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MADE IN JAPAN 

“MANGA”

Vol.5 - Page 2

From Manga to Live Action

 
The quick establishment of this method of making live-action versions of the manga is not only due to the enormous popularity each work possesses. A lot of it has to do with the nature of manga itself. Manga, at the same time as being only one of the forms of mass entertainment, is an excellent engine and treasure chest that creates marvelous stories.

Manga takes up 20% of the total sales of Japan’s publishing industry and dominates 40% of the published circulation. Manga readers often times are repeaters of reading manga since a majority of the manga are published as on-going series, and even if not, readers of manga have high tendencies in adopting the habit of reading manga of one kind or another. This means that manga market in Japan is firmly rooted, and for a work to not only survive but moreover win through the fierce competition of such matured market means that the story and the characters of the manga are proven market acceptance. Naturally, the chances of gaining success with TV dramas or films based on manga like that become strong.
The situation, nevertheless, has been like that for a good few decades. Then what kicked the back of makings of live action, instead of or in addition to making of anime? It is mostly due to the rapid development of digital image and screen technology. With the amazingly fast development of these kinds of technologies, the worldview of manga became expressible live-action with great reality especially when it comes to SF works or those with imaginative settings like DORORO. Like discussed in the other page, the grand-scale worldview, the time&location settings as well as creatures/monsters appearing in DORORO was said to be impossible to filmatize for a long time.
DORORO
(c) 2007 Film DORORO Production Committee


Just for a little note, there has been an interesting survey conducted some little while a go by team consisted of manga artist Monkey Punch (artist for Lupin the 3rd, Lupin III) and editors. According to this survey, there are roughly 100 new stories being made on average as part of manga magazines which means that about 36,500 stories are being born in a year. Though these numbers include one episode of an on-going series, the ones that do not go through magazine publishment, ones on newspapers and self-published works are not included suggesting the number to rise higher if you count them all. Manga is really an engine of stories, and Japan is truly a country full of stories.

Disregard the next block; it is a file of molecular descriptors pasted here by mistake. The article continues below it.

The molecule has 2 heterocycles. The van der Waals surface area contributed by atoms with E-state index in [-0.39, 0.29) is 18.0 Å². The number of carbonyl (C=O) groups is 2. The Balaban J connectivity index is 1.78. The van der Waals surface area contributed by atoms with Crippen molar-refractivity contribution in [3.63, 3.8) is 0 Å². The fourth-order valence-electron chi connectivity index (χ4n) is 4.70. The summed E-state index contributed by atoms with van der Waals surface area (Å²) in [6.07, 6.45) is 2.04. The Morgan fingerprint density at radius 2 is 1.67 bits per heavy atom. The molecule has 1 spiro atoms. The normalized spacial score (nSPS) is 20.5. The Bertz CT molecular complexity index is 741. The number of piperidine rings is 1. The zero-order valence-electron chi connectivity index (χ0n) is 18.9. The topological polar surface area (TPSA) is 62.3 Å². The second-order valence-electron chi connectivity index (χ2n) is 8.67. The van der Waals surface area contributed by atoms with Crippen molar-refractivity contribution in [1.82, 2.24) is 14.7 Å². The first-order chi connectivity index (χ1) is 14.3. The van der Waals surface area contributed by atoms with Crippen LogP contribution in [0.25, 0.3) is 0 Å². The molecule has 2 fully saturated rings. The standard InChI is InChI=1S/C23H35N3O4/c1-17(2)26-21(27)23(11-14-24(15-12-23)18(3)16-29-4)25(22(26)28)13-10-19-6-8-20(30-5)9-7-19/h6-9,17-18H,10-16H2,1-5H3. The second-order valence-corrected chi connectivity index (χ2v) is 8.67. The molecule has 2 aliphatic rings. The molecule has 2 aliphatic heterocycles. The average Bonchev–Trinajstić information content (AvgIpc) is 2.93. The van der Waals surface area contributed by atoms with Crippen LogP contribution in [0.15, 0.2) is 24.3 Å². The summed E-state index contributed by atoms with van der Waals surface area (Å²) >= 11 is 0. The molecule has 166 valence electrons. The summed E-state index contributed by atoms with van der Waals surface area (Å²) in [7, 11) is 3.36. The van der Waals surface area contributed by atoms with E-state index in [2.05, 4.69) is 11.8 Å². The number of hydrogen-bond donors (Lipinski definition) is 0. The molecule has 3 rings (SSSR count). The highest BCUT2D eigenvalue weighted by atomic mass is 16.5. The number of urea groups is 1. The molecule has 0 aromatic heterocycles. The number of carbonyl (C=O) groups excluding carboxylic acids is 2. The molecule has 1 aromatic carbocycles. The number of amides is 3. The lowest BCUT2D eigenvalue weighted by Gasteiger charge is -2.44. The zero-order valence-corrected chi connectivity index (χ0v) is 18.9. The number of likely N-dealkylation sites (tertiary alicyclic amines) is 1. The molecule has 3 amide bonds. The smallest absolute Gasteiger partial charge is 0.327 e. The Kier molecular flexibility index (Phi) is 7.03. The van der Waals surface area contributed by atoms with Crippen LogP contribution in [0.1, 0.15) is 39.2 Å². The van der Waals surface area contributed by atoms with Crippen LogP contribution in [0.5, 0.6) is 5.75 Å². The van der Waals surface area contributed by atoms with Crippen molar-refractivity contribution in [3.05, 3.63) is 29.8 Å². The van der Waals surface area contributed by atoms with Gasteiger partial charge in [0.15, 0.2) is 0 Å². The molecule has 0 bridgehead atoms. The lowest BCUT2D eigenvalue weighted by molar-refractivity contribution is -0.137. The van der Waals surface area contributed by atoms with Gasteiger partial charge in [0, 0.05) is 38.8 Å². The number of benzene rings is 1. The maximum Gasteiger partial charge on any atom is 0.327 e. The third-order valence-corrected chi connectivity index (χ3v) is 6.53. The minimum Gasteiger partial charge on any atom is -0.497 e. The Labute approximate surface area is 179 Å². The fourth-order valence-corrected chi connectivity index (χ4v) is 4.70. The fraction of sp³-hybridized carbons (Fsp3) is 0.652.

In terms of a means that create stories there are always novels, but the reason for manga being more suitable for live-action than novels lays in the very basic nature yet the most conspicuous factor of manga – the pictures. Manga is a visual picture of having the storyline and illustration together all the time. Furthermore, the details cover not just the figures of the characters. Their facial expressions and movements, background images, the camera angle, light effects, the timeline are all provided visually like a detailed storyboard of a film, and the manga-distinctive use of ma, panel arrangement and onomatopoeia (see volume 1 for details) describes the precise kind of atmosphere and tension each scene own. These characteristics of manga dramatically simplify the process of making live-action versions as compared to novels.

These characteristics, however, are not very surprising if you consider the fact that one of the founders of today’s Japanese manga culture Tezuka Osamu was a big fan of films. His style of drawing and building the stories is called “story manga” and the distinctive point about this style is that the amount of information in each panel is limited to the minimum. At its earliest stage, manga was already like a visual hard copy of films.

Following and enhancing the story manga style of Tezuka’s is Otomo Katsuhiro’s (AKIRA) drawing style. Adopting story manga, Otomo also included the style of American and European comics of making the drawings in each panel worthy enough to see them as independent pictures. This style is not so easy to study as it is very dependent on his drawing skills which are exceptionally excellent.


Stories based on certain themes such as action (battle), sports, dance, music and art have higher chances than other to become successful works. A good example of this is the recent success Nodame Cantabile, and is perhaps reflected in the fact that the next work Japanese people want to see live-action of is the mega-hit basketball manga SLAM DUNK. Nodame Cantabile being based on the theme of (European) classic music succeeded in taking away the “difficult parts” in the original manga such as the names of composers and music technical terms by using actual classic music as background music. I will write more about Nodame Cantabile in the following articles. It is also easier for the drama/film to become as one established story apart from the original because it has a firm theme.

For these three chief reasons – high success potential, technological development and the characteristics of Japanese manga – live-action shooting became extremely common and popular in Japan today. Nonetheless, these very same elements also turn into the downsides and at times crucial failure factors of live-action makings.
 
Nodame Cantabile
SLAM DUNK
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Made in Japan Contents
ANIME ORIGAMI BUDO
MANGA MASS ENTERTAINMENT JAPANESE TEA CULTURE
  • Green Tea 1 / 2 / 3 / 4
  • THE MEISTERS OF JAPAN PLAYFUL & PLAYABLE ELECTRONICS
    Spirited Away (2001)
  • Haruki Murakami
  • Yasunari Kawabata
  • Banana Yoshimoto
  • Yukio Mishima
  • Inazo Nitobe
  • Japanese Tea
  • Bonsai
  • VAIO
  • Canon

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